The police are human, and the majority are good people too.

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The police are human, and the majority are good people too.

Postby DoglovingJim » Sun Jan 28, 2018 9:28 am

I decided to make this thread in order to counter all the negativity (on the news in general) made towards law enforcement by showing some of the good things, so that we do not simply think about the bad.

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In this thread if you have any good stories about the police who work day and night to serve and protect our community, feel free to share them.

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For example something I was reading just before: http://www.sentinel-echo.com/news/lpd-s-roby-goes-above-the-call-of-duty/article_60eacef8-a72d-11e4-bf25-03b03a235244.html
“People see us driving black and white cars and a lot of times that makes them think we enforce laws that are just black and white, but they’re not,” London Police Chief Derek House said. “Sometimes there’s a gray area and I trust my officers to do what’s right.”

That’s exactly what London police officer Justin Roby did when he was dispatched to a shoplifting complaint at Kroger on North Main Street on Saturday, Jan. 17

According to Roby, he was dispatched to a shoplifting complaint and when he arrived on scene he spoke with a loss prevention employee and found out that the suspect had been caught stealing baby formula.

Further investigation revealed that the suspect had fallen on hard times and didn’t have enough money to buy formula for his 6-month-old son.

Roby was told that the store didn’t want to press charges and Roby made a judgment call; he decided not to pursue the incident any further.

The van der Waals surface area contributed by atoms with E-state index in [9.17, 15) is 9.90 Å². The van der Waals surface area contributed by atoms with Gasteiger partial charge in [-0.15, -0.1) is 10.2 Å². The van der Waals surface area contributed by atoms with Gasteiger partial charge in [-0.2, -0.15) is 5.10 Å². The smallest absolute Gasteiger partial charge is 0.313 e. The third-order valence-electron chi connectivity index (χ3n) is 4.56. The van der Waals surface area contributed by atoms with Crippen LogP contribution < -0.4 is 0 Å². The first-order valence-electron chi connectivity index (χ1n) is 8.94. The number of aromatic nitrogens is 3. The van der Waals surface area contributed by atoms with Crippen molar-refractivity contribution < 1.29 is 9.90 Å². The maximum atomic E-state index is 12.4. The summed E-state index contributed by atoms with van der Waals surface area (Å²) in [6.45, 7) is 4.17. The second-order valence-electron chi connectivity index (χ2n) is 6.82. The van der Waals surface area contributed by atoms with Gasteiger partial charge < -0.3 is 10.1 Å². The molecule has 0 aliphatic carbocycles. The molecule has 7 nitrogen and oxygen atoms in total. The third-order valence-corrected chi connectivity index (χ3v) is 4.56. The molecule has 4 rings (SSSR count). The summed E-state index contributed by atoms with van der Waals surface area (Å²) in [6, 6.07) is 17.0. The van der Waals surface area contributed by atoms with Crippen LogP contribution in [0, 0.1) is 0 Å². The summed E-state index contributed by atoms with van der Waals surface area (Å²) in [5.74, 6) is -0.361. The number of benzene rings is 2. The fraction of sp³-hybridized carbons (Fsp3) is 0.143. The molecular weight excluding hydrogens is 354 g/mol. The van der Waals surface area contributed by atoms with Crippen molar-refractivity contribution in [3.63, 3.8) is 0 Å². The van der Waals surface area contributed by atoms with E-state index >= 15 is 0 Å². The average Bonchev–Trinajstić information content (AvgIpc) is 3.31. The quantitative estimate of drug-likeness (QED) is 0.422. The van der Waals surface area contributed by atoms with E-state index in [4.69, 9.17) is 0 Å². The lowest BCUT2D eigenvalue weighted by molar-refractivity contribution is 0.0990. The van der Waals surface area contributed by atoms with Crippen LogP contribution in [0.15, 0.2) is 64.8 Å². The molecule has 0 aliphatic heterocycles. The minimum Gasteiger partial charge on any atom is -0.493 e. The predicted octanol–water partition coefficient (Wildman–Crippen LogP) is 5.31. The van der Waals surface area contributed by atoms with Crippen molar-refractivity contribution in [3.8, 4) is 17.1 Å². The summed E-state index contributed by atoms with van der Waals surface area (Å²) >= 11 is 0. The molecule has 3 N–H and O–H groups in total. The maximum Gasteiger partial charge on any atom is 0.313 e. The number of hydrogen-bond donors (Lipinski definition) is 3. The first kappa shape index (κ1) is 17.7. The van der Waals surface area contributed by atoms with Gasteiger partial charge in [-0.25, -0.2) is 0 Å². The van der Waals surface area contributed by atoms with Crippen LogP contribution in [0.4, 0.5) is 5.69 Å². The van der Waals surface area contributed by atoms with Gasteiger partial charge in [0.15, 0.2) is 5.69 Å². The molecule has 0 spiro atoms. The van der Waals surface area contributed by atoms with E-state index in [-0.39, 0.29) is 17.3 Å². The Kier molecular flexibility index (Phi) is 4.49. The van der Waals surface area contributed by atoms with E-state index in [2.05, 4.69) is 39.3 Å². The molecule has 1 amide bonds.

Instead of arrest- ing the man, Roby bought him a few cans of formula and told him if he ever needed help to come to the police department, ask for help at any of the local churches or to utilize any of the county’s many resources available for those in need. A few days later London Police Department and the Sentinel-Echo received letters from a Kroger customer, Joyce Fouts.

Fouts complimented Roby on his selflessness and compassion saying “Mr. Roby deserves recognition for having compassion for someone who used poor judgment.”

“People should realize that stealing is not a solution for solving problems, “ Fouts’ letter continued. “They should ask people or organizations for help when they’re down on their luck... the law is out there to help protect them they’re not the ‘Big Bad Wolf.’”

House said that he gets letters like Fouts’ thanking him for the things his officers do all the time.

“Whether it’s changing tires or something like this, it makes you proud,” House said. “Our officers have hearts too. I trust them to always do the right thing. Having a department full of people like Justin makes it a lot easier for me to sleep at night.”

Roby said he doesn’t feel like he did anything special, adding that his fellow officers do similar things often.

“I didn’t do anything that any one of us don’t do all the time,” Roby said. “It just usually doesn’t get seen. It happens a lot more than people realize. We’re not here to throw people in jail, we’re here to protect and serve the community.

“I just did the right thing,” Roby continued. “I wished the man good luck and told him if he ever needed anything to let us know. Then I went on my way and didn’t think about it anymore. I didn’t do anything I wouldn’t expect anyone else to do. I hope someone would do the same for me if I was in that situation.”